Botswana athlete Isaac Makwala who was barred from running at the World Championships as organisers tried to halt a norovirus outbreak says the same would not have happened to Mo Farah or Usain Bolt.
Isaac Makwala told BBC Sport his “heart was breaking” after being denied entry to Tuesday’s 400m final in London.
The 30-year-old, who was withdrawn by organisers the IAAF “due to a medical condition”, questioned how officials could know he was ill, without tests.
He said he felt he was “sabotaged”.
Tuesday’s race was won by Olympic champion and world record holder Wayde Van Niekerk, who- in the week eight-time Olympic sprint champion Bolt retires- has been described as the “new superstar of athletics”.
“There is something fishy they do not want to tell us,” said Makwala. “It is not that I was sick, there is something more to it.
“How can they just look at you and see you are sick? If they had tested me I would not have that problem, but they just assumed.
“Usain Bolt is out now so the IAAF wants someone to be the face of athletics.”
In response, athletics’ governing body told BBC Sport: “There is nothing we want more than extraordinary competition in these championships.
“We freed up the competition schedule to allow this to happen, specifically between these two athletes by allowing the opportunity to double up at 200m and 400m.”
At a Diamond League meeting in Monaco in July, Makwala ran 43.84, but still finished behind the South African (43.73).
“After I saw him cross the line on Tuesday I was like, this was my time. He ran a normal time. I was on shape for a faster time,” Makwala said.
“The British would never have allowed it if I was Mo Farah or Wayne Rooney.
“In Botswana we have to pay to train, this is not like Britain. I feel this has been a waste of money and training.”
What else has the IAAF said?
The IAAF acknowledged Makwala’s absence was “a sad case” but said its medical staff examined the athlete, and notes taken by a doctor showed he had been vomiting over an 18-hour period.
It said it was under instruction to quarantine athletes who showed symptoms of a “very virulent” norovirus outbreak.
Pam Venning, head of medical at the IAAF, told BBC Sport on Tuesday: “I have to trust my doctors. My role is to ensure the healthcare of all the athletes here and it’s a very infectious and very virulent disease.”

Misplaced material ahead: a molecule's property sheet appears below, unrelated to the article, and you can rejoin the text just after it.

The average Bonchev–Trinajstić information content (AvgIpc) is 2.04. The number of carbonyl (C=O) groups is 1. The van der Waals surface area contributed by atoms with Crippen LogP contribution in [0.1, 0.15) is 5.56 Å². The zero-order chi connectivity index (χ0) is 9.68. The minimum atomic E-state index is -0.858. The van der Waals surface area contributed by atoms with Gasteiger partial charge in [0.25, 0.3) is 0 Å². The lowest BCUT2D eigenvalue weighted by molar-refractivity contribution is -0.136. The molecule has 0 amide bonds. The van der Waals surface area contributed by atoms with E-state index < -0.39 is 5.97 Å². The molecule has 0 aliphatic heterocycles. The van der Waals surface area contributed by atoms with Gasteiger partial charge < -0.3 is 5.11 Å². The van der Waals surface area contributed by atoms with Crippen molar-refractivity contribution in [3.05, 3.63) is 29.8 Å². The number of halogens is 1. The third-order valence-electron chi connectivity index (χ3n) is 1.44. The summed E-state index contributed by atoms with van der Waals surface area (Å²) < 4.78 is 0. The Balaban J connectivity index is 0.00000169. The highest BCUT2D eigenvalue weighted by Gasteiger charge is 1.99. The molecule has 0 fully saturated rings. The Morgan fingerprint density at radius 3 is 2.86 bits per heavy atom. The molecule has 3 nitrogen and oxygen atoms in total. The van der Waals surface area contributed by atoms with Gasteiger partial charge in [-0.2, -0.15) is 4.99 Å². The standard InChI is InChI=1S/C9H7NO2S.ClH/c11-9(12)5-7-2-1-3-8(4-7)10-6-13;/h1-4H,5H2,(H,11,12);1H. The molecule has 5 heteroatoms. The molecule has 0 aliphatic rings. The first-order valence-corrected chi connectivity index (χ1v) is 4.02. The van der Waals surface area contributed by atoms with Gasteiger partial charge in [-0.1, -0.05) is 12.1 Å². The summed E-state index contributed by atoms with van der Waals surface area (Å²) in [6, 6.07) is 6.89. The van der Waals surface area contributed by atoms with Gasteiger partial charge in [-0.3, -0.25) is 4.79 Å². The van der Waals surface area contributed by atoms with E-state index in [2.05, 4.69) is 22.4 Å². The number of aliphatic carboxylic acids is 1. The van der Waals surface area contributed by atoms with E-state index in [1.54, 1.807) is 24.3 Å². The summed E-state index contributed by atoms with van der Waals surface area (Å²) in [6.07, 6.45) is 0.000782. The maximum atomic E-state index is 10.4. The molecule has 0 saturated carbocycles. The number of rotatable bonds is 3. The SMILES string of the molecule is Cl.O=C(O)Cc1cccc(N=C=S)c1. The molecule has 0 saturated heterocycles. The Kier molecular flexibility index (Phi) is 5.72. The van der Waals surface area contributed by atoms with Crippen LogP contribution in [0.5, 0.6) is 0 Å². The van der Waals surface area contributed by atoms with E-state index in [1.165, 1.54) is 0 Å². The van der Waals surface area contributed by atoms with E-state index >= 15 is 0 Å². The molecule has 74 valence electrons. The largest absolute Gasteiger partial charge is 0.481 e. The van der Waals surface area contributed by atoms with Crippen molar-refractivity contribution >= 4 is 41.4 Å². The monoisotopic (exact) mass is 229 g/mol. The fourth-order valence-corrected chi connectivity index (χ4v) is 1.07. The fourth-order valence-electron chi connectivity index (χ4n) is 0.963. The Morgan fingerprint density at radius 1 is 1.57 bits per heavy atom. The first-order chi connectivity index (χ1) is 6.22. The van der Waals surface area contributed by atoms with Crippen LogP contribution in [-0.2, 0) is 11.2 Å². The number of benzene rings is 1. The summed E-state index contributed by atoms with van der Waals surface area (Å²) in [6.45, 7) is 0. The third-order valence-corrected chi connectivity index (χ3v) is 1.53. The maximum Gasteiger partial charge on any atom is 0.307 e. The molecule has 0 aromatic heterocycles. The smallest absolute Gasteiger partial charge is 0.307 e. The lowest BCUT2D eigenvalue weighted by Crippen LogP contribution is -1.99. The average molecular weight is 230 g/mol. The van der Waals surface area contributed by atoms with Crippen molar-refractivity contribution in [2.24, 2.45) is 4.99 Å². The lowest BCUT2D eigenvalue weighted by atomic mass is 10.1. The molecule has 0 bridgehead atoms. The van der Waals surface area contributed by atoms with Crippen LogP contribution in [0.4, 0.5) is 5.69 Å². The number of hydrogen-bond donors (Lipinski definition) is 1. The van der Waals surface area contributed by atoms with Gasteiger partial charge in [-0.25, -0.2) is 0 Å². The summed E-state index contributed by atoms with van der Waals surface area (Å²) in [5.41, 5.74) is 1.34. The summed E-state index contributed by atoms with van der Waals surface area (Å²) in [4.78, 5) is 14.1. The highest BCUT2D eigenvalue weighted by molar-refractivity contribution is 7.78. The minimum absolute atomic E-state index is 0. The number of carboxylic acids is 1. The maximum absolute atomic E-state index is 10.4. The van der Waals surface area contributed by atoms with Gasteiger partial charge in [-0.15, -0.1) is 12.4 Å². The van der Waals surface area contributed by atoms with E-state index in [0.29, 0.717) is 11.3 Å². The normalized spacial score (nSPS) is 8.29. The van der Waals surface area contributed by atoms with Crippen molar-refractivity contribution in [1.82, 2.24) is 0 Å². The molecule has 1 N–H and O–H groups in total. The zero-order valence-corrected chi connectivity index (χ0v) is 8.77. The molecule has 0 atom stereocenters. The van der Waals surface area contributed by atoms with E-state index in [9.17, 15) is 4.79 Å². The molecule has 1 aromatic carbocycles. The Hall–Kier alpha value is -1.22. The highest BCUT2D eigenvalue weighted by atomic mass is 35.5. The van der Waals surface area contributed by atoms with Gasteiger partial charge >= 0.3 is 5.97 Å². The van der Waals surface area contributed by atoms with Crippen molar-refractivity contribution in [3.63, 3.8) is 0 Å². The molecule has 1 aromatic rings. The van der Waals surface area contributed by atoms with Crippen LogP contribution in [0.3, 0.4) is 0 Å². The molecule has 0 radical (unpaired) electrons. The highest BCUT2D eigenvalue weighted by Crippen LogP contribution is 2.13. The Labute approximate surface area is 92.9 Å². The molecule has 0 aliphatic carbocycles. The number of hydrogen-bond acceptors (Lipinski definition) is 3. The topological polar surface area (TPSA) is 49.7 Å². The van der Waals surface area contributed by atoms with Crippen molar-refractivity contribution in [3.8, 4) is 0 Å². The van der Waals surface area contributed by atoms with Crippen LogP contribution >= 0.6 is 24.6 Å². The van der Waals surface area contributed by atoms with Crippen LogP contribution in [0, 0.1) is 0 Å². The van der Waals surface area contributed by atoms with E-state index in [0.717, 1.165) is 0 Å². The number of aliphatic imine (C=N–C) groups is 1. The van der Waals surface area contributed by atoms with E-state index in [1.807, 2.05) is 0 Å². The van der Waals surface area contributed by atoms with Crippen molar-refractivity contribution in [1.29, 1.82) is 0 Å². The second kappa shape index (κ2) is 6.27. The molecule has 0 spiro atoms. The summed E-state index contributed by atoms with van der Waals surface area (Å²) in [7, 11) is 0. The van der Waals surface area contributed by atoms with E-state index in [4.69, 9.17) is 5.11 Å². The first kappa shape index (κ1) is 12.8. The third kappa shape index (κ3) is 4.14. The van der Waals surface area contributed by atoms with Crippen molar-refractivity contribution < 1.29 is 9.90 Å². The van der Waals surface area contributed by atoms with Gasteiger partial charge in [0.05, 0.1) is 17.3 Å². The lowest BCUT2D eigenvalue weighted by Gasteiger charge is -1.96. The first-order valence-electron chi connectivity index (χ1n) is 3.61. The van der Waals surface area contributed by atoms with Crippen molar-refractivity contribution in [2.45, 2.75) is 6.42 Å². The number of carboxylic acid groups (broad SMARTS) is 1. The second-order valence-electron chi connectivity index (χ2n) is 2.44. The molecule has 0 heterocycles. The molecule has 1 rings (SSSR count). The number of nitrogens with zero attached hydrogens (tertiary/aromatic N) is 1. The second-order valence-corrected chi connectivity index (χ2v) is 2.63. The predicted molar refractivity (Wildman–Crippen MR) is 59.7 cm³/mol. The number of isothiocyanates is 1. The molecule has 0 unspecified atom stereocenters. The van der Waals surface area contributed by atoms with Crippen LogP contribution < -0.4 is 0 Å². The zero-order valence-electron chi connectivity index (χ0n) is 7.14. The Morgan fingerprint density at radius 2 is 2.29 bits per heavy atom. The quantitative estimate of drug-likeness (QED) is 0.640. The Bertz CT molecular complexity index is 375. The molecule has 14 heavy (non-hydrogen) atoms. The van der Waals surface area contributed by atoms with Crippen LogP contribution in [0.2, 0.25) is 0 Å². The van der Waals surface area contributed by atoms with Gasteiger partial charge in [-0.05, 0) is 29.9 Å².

In a later statement, the governing body said: “The team doctor, team leader and team physio had been informed following the medical examination that the athlete should be quarantined for 48 hours and would therefore be missing the 400m final on Tuesday.”
Venning said “all the other teams” with affected athletes had adhered to IAAF instructions.
What have Botswanan officials said?
Public Health England says 30 athletes and support staff have been affected by sickness at the Tower Hotel in London – though the hotel is not the source of the outbreak.
The IAAF has insisted it gave clear communication to the Botswana delegation that Makwala would not be allowed to run following a medical examination.
But Botswana officials said they had received no explanation as to why Makwala was not allowed entry, and had not been told to keep the runner in quarantine.
The country’s Olympic boss Falcon Sedimo told BBC Sport: “There has been no official communication, no formal communication from the IAAF at all. We found out from the media.
“There have been no medical tests at all, it’s just generalised assumptions because of the outbreak of sickness and he has just one of those symptoms.”
Botswana medical team member Simon O’Brien said Makwala showed no symptoms of the bug and blamed “poor communication” from the IAAF for the athlete missing the race.
“He’s fit, he’s very well, he’s prepared to run, and he’s just being kept away by the IAAF,” said O’Brien, who insisted there was no sign of the illness during the time he spent with Makwala.
What have other athletes said?
After winning gold, Van Niekerk said: “I would love him to have his fair opportunity. I believe he would have done very very well. I’ve got so much sympathy. I really wish I could give him my medal.”
British former 400m runner Dai Greene tweeted: “I was really ill in the build-up [to the 2010 Commonwealth Games] in Delhi as were so many others. But nobody stopped us racing or tested us.”
BBC commentator Allison Curbishley, another former 400m runner, defended the IAAF’s decision to bar Makwala from competing, but described its handling of the situation as “a real mess”.
“When he presented himself as being ill, of course the IAAF had to go to their protocols. Illness had already been an issue as of the Sunday, so they were clearly on edge and didn’t want it to spread,” she told BBC Sport.
“The whole thing comes down to communication. The IAAF did not handle it brilliantly, and if the situation arose again I think it would be dealt with very differently.
“As athletics fans we were robbed of a great head-to-head, and what we might see happen now is if an athlete has the same symptoms later this week they may well keep it quiet.”
Who else has been affected?
Several German and Canadian athletes staying at the Tower Hotel fell ill last week.
A further 30 Germans due to arrive on Tuesday were moved to other hotels.
German triple jumper Neele Eckhardt collapsed but was well enough to compete on Saturday, and took part in Monday’s final.
The Ireland team, who are also staying at the hotel, have confirmed that one athlete – 400m hurdler Thomas Barr – has been affected.
The Tower Hotel said investigations conducted with environmental health officers and the IAAF had shown the hotel was “not the source of the illness”. That has also been confirmed by Public Health England.